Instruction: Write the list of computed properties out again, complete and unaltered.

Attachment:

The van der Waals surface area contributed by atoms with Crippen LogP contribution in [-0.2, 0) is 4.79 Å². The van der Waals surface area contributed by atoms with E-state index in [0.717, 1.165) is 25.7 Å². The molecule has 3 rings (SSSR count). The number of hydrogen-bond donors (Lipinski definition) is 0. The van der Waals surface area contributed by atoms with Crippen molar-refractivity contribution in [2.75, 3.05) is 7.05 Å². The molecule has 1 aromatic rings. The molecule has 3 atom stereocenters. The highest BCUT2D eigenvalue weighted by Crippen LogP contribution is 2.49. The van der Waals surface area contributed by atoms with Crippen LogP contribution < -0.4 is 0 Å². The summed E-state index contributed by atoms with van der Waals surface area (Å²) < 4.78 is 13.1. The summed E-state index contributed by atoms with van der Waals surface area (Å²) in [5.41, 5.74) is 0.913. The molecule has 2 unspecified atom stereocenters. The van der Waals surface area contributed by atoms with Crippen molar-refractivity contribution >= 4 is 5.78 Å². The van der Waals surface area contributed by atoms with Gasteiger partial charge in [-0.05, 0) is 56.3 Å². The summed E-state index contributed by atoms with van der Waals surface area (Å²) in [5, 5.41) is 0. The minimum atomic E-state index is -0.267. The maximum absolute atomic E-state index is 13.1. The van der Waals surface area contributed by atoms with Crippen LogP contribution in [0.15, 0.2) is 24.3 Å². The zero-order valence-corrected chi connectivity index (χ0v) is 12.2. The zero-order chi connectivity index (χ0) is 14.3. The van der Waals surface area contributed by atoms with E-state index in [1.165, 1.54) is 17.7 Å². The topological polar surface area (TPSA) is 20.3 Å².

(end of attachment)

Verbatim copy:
The van der Waals surface area contributed by atoms with Crippen LogP contribution in [-0.2, 0) is 4.79 Å². The van der Waals surface area contributed by atoms with E-state index in [0.717, 1.165) is 25.7 Å². The molecule has 3 rings (SSSR count). The number of hydrogen-bond donors (Lipinski definition) is 0. The van der Waals surface area contributed by atoms with Crippen molar-refractivity contribution in [2.75, 3.05) is 7.05 Å². The molecule has 1 aromatic rings. The molecule has 3 atom stereocenters. The highest BCUT2D eigenvalue weighted by Crippen LogP contribution is 2.49. The van der Waals surface area contributed by atoms with Crippen LogP contribution < -0.4 is 0 Å². The summed E-state index contributed by atoms with van der Waals surface area (Å²) < 4.78 is 13.1. The summed E-state index contributed by atoms with van der Waals surface area (Å²) in [5.41, 5.74) is 0.913. The molecule has 2 unspecified atom stereocenters. The van der Waals surface area contributed by atoms with Crippen molar-refractivity contribution >= 4 is 5.78 Å². The van der Waals surface area contributed by atoms with Gasteiger partial charge in [-0.05, 0) is 56.3 Å². The summed E-state index contributed by atoms with van der Waals surface area (Å²) in [5, 5.41) is 0. The minimum atomic E-state index is -0.267. The maximum absolute atomic E-state index is 13.1. The van der Waals surface area contributed by atoms with Crippen LogP contribution in [0.15, 0.2) is 24.3 Å². The zero-order valence-corrected chi connectivity index (χ0v) is 12.2. The zero-order chi connectivity index (χ0) is 14.3. The van der Waals surface area contributed by atoms with E-state index in [1.165, 1.54) is 17.7 Å². The topological polar surface area (TPSA) is 20.3 Å².